Much like the last film, the conspiracy at the heart of the movie is propelled forward by a rogue faction of the Swedish government’s need to keep their ties with Alexander Zalachenko a secret. When Zalachenko defected, a corrupt faction of Sweden’s Security Services (which I imagine is functionally similar to the FBI or the CIA. But there was another government police organization in the film, the Constitutional Protection, so I don’t know what equivalency either organization has with American government), known as The Section, took him in, and they sucked off the largesse of his criminal activities for decades in repayment for his anti-Russian information. And as Lisbeth is being prosecuted by the government to keep the Section’s dirty little secrets quiet, it’s up to Mikael and the rest of the Millennium staff to prove Lisbeth’s innocence.
I’ve said this in my reviews of the two earlier entries in this franchise, but it should be said again that Michael Nyqvist and Noomi Rapace were both cast expertly in these roles. And though I slightly prefer Rooney Mara as Lisbeth (she captures the vulnerable side of the character better than Rapace does), I pretty firmly believe that Michael Nyqvist commits to the role of Mikael Blomqvist better even than the excellent Daniel Craig. And that’s good because unlike the first two entries of the series (which are more Lisbeth heavy), most of the dramatic weight of this film falls on Nyqvist’s shoulders. And throughout the film, Blomqvist must decide if not only his safety is more important than uncovering the truth but also if the safety of his coworkers and lover is more important. And Michael Nyqvist again makes me wish I had seen more of his work in his native Sweden outside this franchise.
Lisbeth spends 75% of this film (if not more) either in a hospital, in prison, or on trial. The film centers around an investigation by Millennium magazine and eventually Constitutional Protection (which sounds like the ACLU but is apparently a police organization) to prove that Lisbeth is innocent of attempted murder and that there’s been a systematic attempt her entire life to keep her quiet and under control as well as to cover up the misdeeds of Alexander Zalachenko. But, sadly, with her life on the line, Lisbeth isn’t able to contribute in any meaningful way to her own defense. The only real plot contributions she makes in this film either occur at the very end of the movie and aren’t related to the main plot as well as something she did way back in the first film. It sucks to see such a bad-ass and resourceful heroine kept on the bench like that when the series clearly revolves around her.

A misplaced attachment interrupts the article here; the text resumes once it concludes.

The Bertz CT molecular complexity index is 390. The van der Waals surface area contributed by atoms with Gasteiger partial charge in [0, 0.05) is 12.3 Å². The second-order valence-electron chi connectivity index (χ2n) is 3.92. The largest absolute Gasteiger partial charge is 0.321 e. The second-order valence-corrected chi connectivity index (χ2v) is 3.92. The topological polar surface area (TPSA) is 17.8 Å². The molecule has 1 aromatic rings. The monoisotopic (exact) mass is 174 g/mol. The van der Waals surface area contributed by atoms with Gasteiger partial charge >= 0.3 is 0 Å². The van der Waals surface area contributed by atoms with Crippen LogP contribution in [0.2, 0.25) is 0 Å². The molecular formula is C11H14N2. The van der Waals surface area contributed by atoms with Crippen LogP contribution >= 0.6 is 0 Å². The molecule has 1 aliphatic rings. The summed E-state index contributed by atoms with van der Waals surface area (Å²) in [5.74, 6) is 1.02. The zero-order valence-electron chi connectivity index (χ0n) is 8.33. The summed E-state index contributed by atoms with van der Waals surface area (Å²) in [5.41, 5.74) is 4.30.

Thankfully then, the rest of the film was an enjoyable (if somewhat far-fetched) conspiracy thriller and the same type of journalism procedural that we’ve come to expect from the franchise (even if it doesn’t work on the same great level as other journalism procedurals like Zodiac). Stieg Larrson was a left-wing journalist in his native Sweden before becoming a writer, and he uses these books/movies as a mouthpiece for his views on the exploitation of women and the corruption of government. And as a fellow left-wing socialist, I respect Larrson’s dedication to his politics (even if I have quibbles here and there with his abilities as a storyteller). Having seen the entire series now, I’m once again excited to see this story make its way back to Hollywood and the capable hands of David Fincher. This ending left me satisfied.
Final Score: B